Ok, that was completely self-serving – well somewhat, at least. Anyway, what I want to do with the rest of the column is pass along some players who will help you get into the play-offs and dominate in head-to-head leagues.  As always, if there is a player I missed that you have a question about, post a comment (or hit me up on Twitter).

Cause you’re hot…you’re yes…you’re in…you’re up

Omar Infante – The great Rob Neyer outlines a case where Infante might win the batting title. In so doing, Infante might give fantasy owners a similar stretch as Freddy Sanchez did in 2006. Certainly Infante’s last seven days (.452 AVG, eight runs and three HRs) pour gasoline on the fire. Still, there is nothing in the 28-year-old’s career to suggest he is anything other than a light hitting utility player capable, but not assured, of batting around .300. Enjoy the surge while it lasts, but don’t count on it.

Lyle Overbay – Overbay has been on an RBI bender over the last seven days (he has 10 of them!). Still, the writing is on the wall and it is pretty clear Overbay is toward the end of his career. He does get great opportunities for as long as he mans first base for the Blue Jays, but he might not get consistent playing time down the stretch. If he has some decent match-ups in a given week, feel free to roll with him, otherwise, unless you are in dire need of RBIs, feel free to ignore the Bay.

Gregor Blanco and Wilson Betemit – See last week’s Royals binge. Not much else to say here, except Blanco keeps swiping bags Willie Mays Hayes-style and Betemit keeps hitting ropes like I thought he would back in 2003.

Gaby Sanchez – Early in the season, I predicted Sanchez would approach 20 HRs and be as valuable as James Loney. (I also linked to awesome photos of Katy Perry, Eliza Dushku, Rachel Billson and Allison Brie – different links than those). Well technically Sanchez is ranked higher and has hit more HRs and posted a better average. Seven-day stretches like Sanchez had recently had (two HRs, nine RBIs and a .333 AVG) make him a far better option than Loney from now until the end of the year.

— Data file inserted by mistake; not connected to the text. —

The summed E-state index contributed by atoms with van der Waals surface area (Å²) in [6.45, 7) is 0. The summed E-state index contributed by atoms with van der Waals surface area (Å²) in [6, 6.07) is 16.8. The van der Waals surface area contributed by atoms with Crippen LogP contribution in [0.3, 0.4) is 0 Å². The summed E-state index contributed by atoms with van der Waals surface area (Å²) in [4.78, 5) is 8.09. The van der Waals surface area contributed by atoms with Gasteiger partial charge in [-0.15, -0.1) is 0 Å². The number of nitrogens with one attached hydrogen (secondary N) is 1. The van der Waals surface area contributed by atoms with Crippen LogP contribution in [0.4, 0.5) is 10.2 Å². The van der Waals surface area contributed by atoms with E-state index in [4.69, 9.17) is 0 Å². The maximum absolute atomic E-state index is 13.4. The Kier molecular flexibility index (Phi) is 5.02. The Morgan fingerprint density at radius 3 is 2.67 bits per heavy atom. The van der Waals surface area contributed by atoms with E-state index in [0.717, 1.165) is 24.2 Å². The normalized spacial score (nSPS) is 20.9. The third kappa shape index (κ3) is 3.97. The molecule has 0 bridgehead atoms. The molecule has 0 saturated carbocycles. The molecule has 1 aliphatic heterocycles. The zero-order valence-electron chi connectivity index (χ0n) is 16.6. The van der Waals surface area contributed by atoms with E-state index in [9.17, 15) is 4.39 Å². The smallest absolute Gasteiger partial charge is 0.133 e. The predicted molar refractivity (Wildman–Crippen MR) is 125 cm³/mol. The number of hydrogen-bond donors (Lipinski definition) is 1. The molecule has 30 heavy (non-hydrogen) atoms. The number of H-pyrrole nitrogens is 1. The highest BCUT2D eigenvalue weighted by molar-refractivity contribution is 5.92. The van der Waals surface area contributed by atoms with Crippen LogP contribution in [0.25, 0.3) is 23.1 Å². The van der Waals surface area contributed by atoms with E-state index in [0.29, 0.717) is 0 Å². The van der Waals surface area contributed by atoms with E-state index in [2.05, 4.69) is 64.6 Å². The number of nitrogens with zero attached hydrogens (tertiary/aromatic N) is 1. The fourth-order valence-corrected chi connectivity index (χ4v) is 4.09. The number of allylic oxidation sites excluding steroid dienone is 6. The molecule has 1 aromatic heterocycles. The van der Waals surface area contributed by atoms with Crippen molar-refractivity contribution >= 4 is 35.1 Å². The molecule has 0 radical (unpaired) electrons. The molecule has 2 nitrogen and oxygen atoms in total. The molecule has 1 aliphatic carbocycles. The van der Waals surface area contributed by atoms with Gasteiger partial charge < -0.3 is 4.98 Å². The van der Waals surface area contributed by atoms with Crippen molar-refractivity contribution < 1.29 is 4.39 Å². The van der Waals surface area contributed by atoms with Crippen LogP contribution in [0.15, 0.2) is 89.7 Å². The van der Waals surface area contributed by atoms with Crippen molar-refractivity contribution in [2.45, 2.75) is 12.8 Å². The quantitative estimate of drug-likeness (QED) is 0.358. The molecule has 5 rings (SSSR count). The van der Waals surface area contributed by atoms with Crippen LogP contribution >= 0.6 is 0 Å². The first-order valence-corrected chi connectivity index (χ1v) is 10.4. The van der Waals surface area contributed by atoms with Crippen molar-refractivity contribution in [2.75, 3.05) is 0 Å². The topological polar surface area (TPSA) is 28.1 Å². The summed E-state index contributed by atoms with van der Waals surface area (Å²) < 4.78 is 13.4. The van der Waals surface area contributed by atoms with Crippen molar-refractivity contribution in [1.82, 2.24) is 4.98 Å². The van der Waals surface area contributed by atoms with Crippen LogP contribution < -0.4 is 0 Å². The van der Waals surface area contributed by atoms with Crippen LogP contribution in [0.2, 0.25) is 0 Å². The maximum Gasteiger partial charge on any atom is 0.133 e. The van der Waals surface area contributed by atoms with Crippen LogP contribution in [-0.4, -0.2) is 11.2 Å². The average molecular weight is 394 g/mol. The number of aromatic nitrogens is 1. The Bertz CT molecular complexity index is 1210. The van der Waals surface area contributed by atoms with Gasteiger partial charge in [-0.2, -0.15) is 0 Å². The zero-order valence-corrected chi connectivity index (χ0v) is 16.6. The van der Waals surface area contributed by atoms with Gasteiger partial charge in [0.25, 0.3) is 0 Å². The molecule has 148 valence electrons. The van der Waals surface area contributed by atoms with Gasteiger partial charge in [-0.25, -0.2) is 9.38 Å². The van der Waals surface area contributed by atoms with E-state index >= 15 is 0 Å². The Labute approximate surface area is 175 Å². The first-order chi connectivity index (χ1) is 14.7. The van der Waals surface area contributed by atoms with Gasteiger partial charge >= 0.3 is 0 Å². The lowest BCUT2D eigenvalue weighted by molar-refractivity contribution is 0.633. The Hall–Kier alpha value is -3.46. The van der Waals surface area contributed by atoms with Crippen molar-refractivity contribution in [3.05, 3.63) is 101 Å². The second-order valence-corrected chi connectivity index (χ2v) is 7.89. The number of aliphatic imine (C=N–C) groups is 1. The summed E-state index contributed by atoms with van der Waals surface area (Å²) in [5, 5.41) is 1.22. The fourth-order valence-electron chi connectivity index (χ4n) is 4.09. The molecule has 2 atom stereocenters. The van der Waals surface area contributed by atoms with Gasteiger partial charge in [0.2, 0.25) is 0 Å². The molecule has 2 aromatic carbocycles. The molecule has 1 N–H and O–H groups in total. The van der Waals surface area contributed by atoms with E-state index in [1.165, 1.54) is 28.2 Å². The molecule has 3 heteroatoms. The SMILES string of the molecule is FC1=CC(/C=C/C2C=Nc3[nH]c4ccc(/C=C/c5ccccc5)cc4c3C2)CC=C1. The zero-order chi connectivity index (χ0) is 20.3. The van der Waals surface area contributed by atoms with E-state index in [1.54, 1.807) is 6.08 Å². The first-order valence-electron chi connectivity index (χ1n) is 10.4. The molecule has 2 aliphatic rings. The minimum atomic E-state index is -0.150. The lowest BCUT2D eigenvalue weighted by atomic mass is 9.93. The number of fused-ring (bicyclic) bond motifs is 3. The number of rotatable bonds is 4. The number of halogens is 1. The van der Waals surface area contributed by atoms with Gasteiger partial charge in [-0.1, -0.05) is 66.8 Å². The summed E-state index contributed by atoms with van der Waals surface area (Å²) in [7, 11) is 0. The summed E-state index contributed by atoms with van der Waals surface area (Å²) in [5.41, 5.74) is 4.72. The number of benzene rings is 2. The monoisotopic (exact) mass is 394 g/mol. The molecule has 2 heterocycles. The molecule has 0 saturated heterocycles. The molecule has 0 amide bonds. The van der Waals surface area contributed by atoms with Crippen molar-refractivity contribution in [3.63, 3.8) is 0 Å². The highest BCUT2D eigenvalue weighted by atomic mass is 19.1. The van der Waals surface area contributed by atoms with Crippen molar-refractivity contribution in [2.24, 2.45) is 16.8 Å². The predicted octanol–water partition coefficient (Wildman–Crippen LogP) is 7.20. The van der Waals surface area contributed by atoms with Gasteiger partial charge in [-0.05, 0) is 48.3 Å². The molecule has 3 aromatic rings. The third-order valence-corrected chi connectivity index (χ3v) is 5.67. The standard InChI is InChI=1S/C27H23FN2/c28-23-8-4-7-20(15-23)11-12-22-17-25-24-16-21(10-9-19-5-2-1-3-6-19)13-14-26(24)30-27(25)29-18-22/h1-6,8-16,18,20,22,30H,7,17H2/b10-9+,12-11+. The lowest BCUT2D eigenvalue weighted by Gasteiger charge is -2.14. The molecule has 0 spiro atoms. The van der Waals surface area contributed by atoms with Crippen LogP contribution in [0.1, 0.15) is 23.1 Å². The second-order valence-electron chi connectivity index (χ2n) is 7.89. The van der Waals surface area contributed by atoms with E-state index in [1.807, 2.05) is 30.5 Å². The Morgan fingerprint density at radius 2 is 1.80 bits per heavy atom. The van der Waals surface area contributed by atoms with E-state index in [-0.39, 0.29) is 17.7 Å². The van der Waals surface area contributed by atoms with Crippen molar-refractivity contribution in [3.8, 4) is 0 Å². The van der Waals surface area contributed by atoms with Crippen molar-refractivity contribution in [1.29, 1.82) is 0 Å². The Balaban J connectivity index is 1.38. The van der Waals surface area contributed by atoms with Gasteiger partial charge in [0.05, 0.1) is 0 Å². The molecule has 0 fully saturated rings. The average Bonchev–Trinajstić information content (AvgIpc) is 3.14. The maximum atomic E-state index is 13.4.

Brandon Inge – recently, I tweeted with @fakebaseball (a tremendous follow for any baseball fan) about possible AROD replacements. I think a decent alternative is Inge, who has been smacking the ball around since coming off the DL (last seven days: .429 AVG, five runs and six RBIs). He will never bat that high, but has the potential to hit some HRs and scoop up some Miguel Cabreras.

Roger Bernadina – Did you know Roger Bernadina and James Loney have the same number of HRs (eight) this season? Crazy eh? Well Bernadina is trying his best to get your attention – over the last seven days, he stole two bases, hit one HR and scored four runs. He has a couple of 40+ steal seasons in the minors, which makes him an attractive free agent addition from the waiver wire for those in the need of speed.

Josh Bell – It’s always fun for me when I get to talk about young Orioles with promise. It’s even more fun to watch a young blue-chip prospect smack two HRs off of Cliff Lee. In fact, over the last seven days, Bell has the two HRs, five RBIs and a .333 AVG. Bell, a switch-hitter, hasn’t really flashed much power from the right side, so he shouldn’t be used against lefty starters. Still, if you’re in a deep league and are chasing some upside, Bell is a decent add at third base.

Armando Galarraga – Galarraga isn’t my favorite kind of pitcher (just 5.8 K/9), but he will get some starts against the most woeful line-ups the AL has to offer (Kansas City and Cleveland). He should be a pretty safe deploy in those outings (over the last seven days, he started against Cleveland and went seven IPs without allowing a run, struck out eight batters and posted a 0.43 WHIP). He gets Kansas City today.

Rich Harden – Don’t blink, or you’ll miss Rich Harden’s latest attempt to stay off the disabled list. In his first start back, Harden went 6.2 no-run innings and posted a 0.75 WHIP. He also fanned six batters. Harden is always a good type to have on your bench in case you are losing ratios and trying to make a run at Ks. He’ll hurt your WHIP, typically, but the Ks will, generally, be there.

Joe Blanton – Blanton could not have found his groove any faster for the Phillies. Over the last seven days, in 13.1 IPs, Blanton struck out 16 batters and posted a 2.02 ERA and 1.05 WHIP. He has been successful in the past and has been pretty unlucky this year (.336 BAbip). He actually has a FIP of 4.28 – there might be far more good outings down the stretch than bad.

Then you’re cold…then you’re no…then you’re out…then you’re down

Jered Weaver – Jered Weaver always reminds me of three things: The Scout, the Great Earl Weaver and this scene. His last seven days must have reminded owners of a nightmare however (11 IPs, seven Ks and an 8.18 ERA and 1.64 WHIP). While his K/9 rate has clearly spiked this season (9.78 compared to 7.82 for his career), there really aren’t any underlying statistics to say his performance is absurdly lucky. His FIP (3.31) is right in line with his ERA (3.21), his BAbip is right around .300 and he has a slightly lucky strand rate (75.9%). Basically he had a couple of rough road outings and should be fine going forward.